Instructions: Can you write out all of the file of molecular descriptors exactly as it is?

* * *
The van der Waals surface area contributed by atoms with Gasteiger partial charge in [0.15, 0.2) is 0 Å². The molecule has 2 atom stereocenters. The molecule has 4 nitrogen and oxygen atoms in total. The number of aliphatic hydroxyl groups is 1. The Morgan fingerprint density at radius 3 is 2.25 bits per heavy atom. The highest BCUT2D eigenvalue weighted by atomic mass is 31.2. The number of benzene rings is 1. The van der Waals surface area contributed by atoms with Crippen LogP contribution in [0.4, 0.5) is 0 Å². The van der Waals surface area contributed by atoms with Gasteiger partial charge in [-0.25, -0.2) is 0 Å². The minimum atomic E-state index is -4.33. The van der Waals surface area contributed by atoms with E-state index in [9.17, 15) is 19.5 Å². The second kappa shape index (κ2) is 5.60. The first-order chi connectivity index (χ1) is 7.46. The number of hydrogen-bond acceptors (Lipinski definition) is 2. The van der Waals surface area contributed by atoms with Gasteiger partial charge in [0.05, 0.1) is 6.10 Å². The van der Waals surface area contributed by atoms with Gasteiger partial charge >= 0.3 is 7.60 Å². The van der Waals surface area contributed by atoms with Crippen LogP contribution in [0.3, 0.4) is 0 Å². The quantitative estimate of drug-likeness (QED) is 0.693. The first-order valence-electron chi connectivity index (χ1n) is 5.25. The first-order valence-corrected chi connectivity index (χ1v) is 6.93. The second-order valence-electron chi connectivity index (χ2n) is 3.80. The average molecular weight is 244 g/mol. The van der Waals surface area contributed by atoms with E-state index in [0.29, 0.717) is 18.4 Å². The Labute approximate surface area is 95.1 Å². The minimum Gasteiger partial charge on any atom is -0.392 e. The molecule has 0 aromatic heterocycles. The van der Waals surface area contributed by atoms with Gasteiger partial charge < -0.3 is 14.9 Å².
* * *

The van der Waals surface area contributed by atoms with Gasteiger partial charge in [0.15, 0.2) is 0 Å². The molecule has 2 atom stereocenters. The molecule has 4 nitrogen and oxygen atoms in total. The number of aliphatic hydroxyl groups is 1. The Morgan fingerprint density at radius 3 is 2.25 bits per heavy atom. The highest BCUT2D eigenvalue weighted by atomic mass is 31.2. The number of benzene rings is 1. The van der Waals surface area contributed by atoms with Crippen LogP contribution in [0.4, 0.5) is 0 Å². The van der Waals surface area contributed by atoms with Gasteiger partial charge in [-0.25, -0.2) is 0 Å². The minimum atomic E-state index is -4.33. The van der Waals surface area contributed by atoms with E-state index in [9.17, 15) is 19.5 Å². The second kappa shape index (κ2) is 5.60. The first-order chi connectivity index (χ1) is 7.46. The number of hydrogen-bond acceptors (Lipinski definition) is 2. The van der Waals surface area contributed by atoms with Gasteiger partial charge in [0.05, 0.1) is 6.10 Å². The van der Waals surface area contributed by atoms with Gasteiger partial charge >= 0.3 is 7.60 Å². The van der Waals surface area contributed by atoms with Crippen LogP contribution in [0.3, 0.4) is 0 Å². The quantitative estimate of drug-likeness (QED) is 0.693. The first-order valence-electron chi connectivity index (χ1n) is 5.25. The first-order valence-corrected chi connectivity index (χ1v) is 6.93. The second-order valence-electron chi connectivity index (χ2n) is 3.80. The average molecular weight is 244 g/mol. The van der Waals surface area contributed by atoms with E-state index in [0.29, 0.717) is 18.4 Å². The Labute approximate surface area is 95.1 Å². The minimum Gasteiger partial charge on any atom is -0.392 e. The molecule has 0 aromatic heterocycles. The van der Waals surface area contributed by atoms with Gasteiger partial charge < -0.3 is 14.9 Å².